Marvel Premiere #15, the origin of Iron FistIt has to be said his origin does bear noticeable similarities to that of television's The Champions who were likewise incapacitated in the Himalayas before being rescued by locals who taught them to make the maximum possible use of their natural abilities before unleashing them once more upon the world. Whether this resemblance was coincidental or not, I have no idea.

Somehow, you never got the feeling that Iron Fist was as good at the martial arts as Shang-Chi, judging by the fact that the latter always managed to defeat his foes without having to have an iron fist to fall back on.

Then again, if Iron Fist had only had the sense to use his iron fist at the start of a fight, it wouldn't have mattered.

Wednesday, 12 November 2014

November 16th, 1974 - Marvel UK, 40 years ago this week.

Ramp up your retro rockets because, within the last few hours, some kind of probe has landed on some kind of comet, on some kind of mission.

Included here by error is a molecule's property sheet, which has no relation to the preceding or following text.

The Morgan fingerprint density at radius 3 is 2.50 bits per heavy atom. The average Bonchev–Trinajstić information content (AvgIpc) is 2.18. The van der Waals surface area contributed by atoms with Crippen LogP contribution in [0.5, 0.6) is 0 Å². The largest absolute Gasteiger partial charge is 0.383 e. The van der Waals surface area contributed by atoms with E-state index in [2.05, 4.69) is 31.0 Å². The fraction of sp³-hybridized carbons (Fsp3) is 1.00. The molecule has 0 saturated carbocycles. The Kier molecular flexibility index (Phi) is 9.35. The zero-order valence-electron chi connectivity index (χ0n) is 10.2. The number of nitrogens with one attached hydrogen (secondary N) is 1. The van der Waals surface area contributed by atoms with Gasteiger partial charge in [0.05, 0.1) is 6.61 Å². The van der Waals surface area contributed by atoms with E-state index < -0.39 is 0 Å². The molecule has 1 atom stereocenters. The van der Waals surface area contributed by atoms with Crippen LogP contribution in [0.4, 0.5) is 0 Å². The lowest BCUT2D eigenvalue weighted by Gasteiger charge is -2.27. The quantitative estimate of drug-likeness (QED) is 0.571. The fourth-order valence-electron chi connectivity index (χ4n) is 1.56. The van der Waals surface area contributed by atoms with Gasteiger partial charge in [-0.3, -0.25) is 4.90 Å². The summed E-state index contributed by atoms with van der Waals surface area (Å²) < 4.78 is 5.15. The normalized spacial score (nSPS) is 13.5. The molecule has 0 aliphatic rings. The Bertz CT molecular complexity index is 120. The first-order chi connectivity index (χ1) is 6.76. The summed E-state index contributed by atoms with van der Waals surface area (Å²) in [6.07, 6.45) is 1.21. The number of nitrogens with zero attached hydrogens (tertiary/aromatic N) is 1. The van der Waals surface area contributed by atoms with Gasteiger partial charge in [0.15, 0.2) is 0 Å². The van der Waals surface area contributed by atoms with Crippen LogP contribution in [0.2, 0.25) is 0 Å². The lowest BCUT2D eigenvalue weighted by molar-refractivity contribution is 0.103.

As you can tell, I'm some kind of clued-up on it.

That may be thrilling but, let's be honest, when it comes to excitement, even that can't compare to the thrill of what was landing on our doormats exactly forty years ago this week.

Spider-Man Comics Weekly #92, the Lizard

I like how the Lizard always has a lab coat on, even in stories where Curt Connors is nowhere near a lab when he transforms into him.

Of course, in this story, he was near a lab, so he has an excuse.
Mighty World of Marvel #111

This one would appear to contain that Ka-Zar/Daredevil story in which Ka-Zar ends up in England, on trial, in a court that bears no resemblance to any court that's ever been seen on the planet Earth.
Avengers #61, Marvel UK, Shang-Chi

Take that, street lamp!

Come to think of it, why does Shang-Chi react to being ambushed in the street by savagely attacking a street lamp?

There's a man who clearly has anger management issues.


Dracula Lives #4, Marvel UK

Drac's back with a modified version of an old Neal Adams cover.
Planet of the Apes #4, Marvel UK